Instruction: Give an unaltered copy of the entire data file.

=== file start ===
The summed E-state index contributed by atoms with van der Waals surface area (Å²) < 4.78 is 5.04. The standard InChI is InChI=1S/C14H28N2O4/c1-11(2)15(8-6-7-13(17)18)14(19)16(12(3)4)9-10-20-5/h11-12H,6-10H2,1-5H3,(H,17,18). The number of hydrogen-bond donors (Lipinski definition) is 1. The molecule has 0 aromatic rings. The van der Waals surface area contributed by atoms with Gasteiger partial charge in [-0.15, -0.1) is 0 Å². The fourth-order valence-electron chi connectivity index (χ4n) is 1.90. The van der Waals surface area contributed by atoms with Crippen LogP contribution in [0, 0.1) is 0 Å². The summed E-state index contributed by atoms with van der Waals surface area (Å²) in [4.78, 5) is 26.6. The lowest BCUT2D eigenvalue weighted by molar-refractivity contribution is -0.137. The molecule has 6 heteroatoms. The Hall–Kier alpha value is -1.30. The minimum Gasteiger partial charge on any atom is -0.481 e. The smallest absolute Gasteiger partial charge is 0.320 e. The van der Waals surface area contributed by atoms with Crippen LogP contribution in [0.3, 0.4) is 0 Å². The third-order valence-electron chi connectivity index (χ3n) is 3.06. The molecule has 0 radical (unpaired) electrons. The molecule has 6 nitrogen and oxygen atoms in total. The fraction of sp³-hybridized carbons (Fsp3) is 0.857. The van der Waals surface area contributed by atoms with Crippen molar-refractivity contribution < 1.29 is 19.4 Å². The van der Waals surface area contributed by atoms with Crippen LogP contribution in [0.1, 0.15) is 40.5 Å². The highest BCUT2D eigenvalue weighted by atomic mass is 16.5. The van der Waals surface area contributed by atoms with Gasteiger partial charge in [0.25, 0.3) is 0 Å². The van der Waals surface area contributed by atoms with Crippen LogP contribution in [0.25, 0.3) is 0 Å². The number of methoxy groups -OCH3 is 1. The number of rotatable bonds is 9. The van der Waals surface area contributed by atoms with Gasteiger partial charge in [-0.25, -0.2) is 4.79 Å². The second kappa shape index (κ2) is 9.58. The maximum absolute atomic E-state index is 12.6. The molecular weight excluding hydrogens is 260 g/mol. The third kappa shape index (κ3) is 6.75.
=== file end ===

The summed E-state index contributed by atoms with van der Waals surface area (Å²) < 4.78 is 5.04. The standard InChI is InChI=1S/C14H28N2O4/c1-11(2)15(8-6-7-13(17)18)14(19)16(12(3)4)9-10-20-5/h11-12H,6-10H2,1-5H3,(H,17,18). The number of hydrogen-bond donors (Lipinski definition) is 1. The molecule has 0 aromatic rings. The van der Waals surface area contributed by atoms with Gasteiger partial charge in [-0.15, -0.1) is 0 Å². The fourth-order valence-electron chi connectivity index (χ4n) is 1.90. The van der Waals surface area contributed by atoms with Crippen LogP contribution in [0, 0.1) is 0 Å². The summed E-state index contributed by atoms with van der Waals surface area (Å²) in [4.78, 5) is 26.6. The lowest BCUT2D eigenvalue weighted by molar-refractivity contribution is -0.137. The molecule has 6 heteroatoms. The Hall–Kier alpha value is -1.30. The minimum Gasteiger partial charge on any atom is -0.481 e. The smallest absolute Gasteiger partial charge is 0.320 e. The van der Waals surface area contributed by atoms with Crippen LogP contribution in [0.3, 0.4) is 0 Å². The third-order valence-electron chi connectivity index (χ3n) is 3.06. The molecule has 0 radical (unpaired) electrons. The molecule has 6 nitrogen and oxygen atoms in total. The fraction of sp³-hybridized carbons (Fsp3) is 0.857. The van der Waals surface area contributed by atoms with Crippen molar-refractivity contribution < 1.29 is 19.4 Å². The van der Waals surface area contributed by atoms with Crippen LogP contribution in [0.1, 0.15) is 40.5 Å². The highest BCUT2D eigenvalue weighted by atomic mass is 16.5. The van der Waals surface area contributed by atoms with Gasteiger partial charge in [0.25, 0.3) is 0 Å². The van der Waals surface area contributed by atoms with Crippen LogP contribution in [0.25, 0.3) is 0 Å². The number of methoxy groups -OCH3 is 1. The number of rotatable bonds is 9. The van der Waals surface area contributed by atoms with Gasteiger partial charge in [-0.25, -0.2) is 4.79 Å². The second kappa shape index (κ2) is 9.58. The maximum absolute atomic E-state index is 12.6. The molecular weight excluding hydrogens is 260 g/mol. The third kappa shape index (κ3) is 6.75.